To participate in so demanding a program, teachers must believe that the Institute can assist them in their own teaching and that, by extension, it can eventually improve teaching and learning throughout the schools. Our evaluator in 1981, Ernest L. Boyer, wrote in his report:

The project has teacher-coordinators in each participating school who clearly are committed and who pass on their enthusiasm to colleagues. One of the most impressive features of my visit was the after school session I had with these coordinators from the New Haven schools. Arriving after a fatiguing day, the teachers turned, with enthusiasm, to key issues. How can the Institute best help us meet our goals? How can we improve our work? . . . The dedication and optimism of these teachers was impressive, almost touching. . . . The significance of teacher leadership cannot be overstated.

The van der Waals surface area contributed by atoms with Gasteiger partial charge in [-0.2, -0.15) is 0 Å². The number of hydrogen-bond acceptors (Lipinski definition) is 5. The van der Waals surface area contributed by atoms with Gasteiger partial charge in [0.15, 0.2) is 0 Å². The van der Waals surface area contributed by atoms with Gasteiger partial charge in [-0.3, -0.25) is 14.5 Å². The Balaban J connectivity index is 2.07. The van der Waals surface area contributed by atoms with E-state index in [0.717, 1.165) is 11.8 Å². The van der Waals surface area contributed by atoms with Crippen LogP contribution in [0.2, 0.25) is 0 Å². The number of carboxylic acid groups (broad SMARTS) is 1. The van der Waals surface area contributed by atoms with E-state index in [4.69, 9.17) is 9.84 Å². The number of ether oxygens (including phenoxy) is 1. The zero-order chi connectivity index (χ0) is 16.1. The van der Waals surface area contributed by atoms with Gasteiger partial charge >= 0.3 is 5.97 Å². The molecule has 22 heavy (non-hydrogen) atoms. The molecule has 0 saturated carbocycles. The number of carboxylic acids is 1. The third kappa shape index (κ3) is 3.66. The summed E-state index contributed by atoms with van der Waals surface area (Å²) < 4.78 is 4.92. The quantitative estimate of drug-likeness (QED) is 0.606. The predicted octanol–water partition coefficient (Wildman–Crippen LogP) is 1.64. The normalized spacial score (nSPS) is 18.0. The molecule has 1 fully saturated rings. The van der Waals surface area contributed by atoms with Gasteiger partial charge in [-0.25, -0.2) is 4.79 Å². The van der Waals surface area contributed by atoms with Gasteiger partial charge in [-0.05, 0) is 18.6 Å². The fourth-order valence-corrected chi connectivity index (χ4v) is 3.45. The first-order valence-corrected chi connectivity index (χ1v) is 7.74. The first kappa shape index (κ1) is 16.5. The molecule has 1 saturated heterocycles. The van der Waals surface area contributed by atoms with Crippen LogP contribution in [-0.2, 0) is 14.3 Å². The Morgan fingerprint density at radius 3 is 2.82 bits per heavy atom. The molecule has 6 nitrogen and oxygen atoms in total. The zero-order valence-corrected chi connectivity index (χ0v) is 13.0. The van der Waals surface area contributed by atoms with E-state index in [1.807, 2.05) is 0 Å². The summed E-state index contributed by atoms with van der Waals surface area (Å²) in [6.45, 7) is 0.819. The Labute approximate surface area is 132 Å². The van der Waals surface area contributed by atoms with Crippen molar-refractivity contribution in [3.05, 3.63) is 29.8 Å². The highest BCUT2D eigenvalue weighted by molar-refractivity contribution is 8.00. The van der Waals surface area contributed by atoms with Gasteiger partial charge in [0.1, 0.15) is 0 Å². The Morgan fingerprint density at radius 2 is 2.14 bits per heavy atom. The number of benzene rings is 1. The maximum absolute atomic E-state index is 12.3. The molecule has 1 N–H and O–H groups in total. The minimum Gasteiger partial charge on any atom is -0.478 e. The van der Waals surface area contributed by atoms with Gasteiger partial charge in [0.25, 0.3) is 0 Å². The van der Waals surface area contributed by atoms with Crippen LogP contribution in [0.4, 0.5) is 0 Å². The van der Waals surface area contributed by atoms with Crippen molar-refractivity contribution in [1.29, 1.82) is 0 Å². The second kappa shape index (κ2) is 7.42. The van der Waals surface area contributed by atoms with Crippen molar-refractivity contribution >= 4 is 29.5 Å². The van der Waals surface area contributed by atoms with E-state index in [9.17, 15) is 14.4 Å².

Using common sense, we know that the impact of the Institute will be roughly proportional to the number of teachers who participate on a recurring basis. The impact of the Institute on teachers' preparation and curricula is cumulative; we must annually involve a large enough proportion of New Haven teachers to be credible in claiming that their participation can improve the public schools. Each curriculum unit written by a teacher represents only a fraction of all he or she teaches, and the very nature of the academic disciplines and their teaching is not static, but constantly changing. Should the Institute ever become so limited in scope or duration as to appear trivial, it would cease to attract a sizable percentage of New Haven teachers and would become ineffectual. In one of its principal recommendations the Commission on the Humanities concluded